American Examples produces a different kind of research on religion in America. AE approaches specific case studies of religion in America as opportunities for investigating larger theoretical questions. While the participants and their collaboration shape those questions, they broadly focus on issues of identity (race, gender, class, sexuality, etc.) and social formation (how communities and groups build, maintain, and cross boundaries). Each scholars particular object of study presents one example through which these larger questions can be asked and theories can be tested. This approach to religion in America as examples of larger theories, process, and questions produces scholarship suited toward the religious studies classroom and translatable to broader audiences. The “examples approach,” as we call it, allows scholars to use examples from America to present analyses about how religion shapes politics, gender, race, etc. without an audience needing extensive background knowledge in American history.
Learn more about the workshops
The first workshop in the program is focused on the research interests of the cohort in order to begin moving them toward broader theoretical work that is translatable to scholars outside the study of religion and public audiences. Participants pre-circulate chapter-length case studies of religion in America that are collaboratively discussed and revised during the workshop. Alumni from the previous year’s cohort participate in the workshop as collaborators.
The Public Scholarship workshop trains participants in the same public humanities tools in which our department trains our graduate students. The workshop introduces participants to a variety of digital tools, including video production, podcast production, digital collections and exhibits, and text mining. Working collaboratively in groups, participants choose to specialize in one of these tools and produce a prototype project during the workshop. Alumni from the previous cohort return for the workshop to collaborate and guide the current cohort’s projects. Also, graduate students from the department serve as facilitators during the workshop, sharing their knowledge of the various digital tools with participants as they build their projects. The short-term outcome of this workshop is the prototypes but the long-term outcome is a cohort of trained scholars who can go back to their home institutions or form relationships with each other and begin their own public humanities projects.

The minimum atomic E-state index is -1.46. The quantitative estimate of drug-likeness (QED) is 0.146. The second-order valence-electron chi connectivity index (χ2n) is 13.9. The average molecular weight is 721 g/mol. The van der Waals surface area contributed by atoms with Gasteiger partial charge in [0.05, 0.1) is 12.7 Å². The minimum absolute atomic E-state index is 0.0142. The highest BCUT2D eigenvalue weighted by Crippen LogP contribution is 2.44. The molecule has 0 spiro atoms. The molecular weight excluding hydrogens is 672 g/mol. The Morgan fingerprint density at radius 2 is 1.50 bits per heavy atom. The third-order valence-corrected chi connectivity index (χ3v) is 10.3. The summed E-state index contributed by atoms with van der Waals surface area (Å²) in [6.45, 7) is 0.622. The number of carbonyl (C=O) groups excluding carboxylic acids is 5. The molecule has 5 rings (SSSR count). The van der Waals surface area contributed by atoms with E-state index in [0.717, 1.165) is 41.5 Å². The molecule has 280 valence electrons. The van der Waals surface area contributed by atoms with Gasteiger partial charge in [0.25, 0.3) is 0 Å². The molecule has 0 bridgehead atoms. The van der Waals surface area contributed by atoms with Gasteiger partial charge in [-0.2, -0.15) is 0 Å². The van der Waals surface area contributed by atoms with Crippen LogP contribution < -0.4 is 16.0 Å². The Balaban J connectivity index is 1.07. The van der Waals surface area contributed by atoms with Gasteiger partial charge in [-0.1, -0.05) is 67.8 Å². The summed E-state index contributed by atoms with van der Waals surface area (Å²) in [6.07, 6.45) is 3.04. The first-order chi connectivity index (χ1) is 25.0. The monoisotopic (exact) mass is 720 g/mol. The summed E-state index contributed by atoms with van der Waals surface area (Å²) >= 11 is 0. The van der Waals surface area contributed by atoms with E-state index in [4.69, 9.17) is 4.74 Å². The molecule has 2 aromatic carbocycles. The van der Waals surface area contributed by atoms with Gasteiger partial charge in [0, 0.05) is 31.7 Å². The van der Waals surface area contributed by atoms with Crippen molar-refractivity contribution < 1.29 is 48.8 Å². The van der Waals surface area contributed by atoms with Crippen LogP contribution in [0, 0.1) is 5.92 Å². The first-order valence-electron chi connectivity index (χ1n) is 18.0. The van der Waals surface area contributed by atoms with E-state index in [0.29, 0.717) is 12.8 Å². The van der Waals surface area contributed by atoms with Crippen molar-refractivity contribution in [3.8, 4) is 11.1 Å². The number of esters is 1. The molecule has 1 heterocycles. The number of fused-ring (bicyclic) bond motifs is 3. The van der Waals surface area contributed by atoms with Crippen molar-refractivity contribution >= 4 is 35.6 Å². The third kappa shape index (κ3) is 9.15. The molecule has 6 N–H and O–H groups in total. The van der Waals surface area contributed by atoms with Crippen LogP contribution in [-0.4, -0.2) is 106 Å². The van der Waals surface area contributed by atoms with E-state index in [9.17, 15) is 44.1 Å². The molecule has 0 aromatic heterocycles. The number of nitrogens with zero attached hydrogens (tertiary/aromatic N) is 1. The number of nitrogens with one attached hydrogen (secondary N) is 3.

The classroom is still the public space where scholars of religion have an audience upon whom they can have a lasting impact. Most students who enter the religious studies classroom, especially in introductory courses, will not become scholars of religion, and so our pedagogy in these classes ought to approach the classroom as public engagement. The teaching workshop is the place to think through what happens in the classroom when we take the examples approach to religion in America courses. This approach argues that it is more important that students be able to analyze how authority and power work in social communities by studying the Puritans than that they remember the name of Jonathan Edwards’s famous sermon. Participants produce a syllabus that reflects this approach to religion in America. Alumni from the previous cohort return to share their experiences and advice from teaching classes since their training the previous year. As with the research, this will create an ongoing collaborative discussion about teaching that stretches across the whole life of the program.
How Did American Examples Start?
American Examples launched a pilot program in 2018-2019 with funding from the Department of Religious Studies and the College of Arts & Sciences at the University of Alabama with six participants (from a variety of disciplines including history, anthropology, and religious studies) and one two-day working group meeting. The first six participants were selected in October 2018 and met March 22-24, 2019 for the working group meeting.
In July of 2019, the Department of Religious Studies was awarded a $350,000 grant from the Henry Luce Foundation to expand the program by including more participants and more workshops.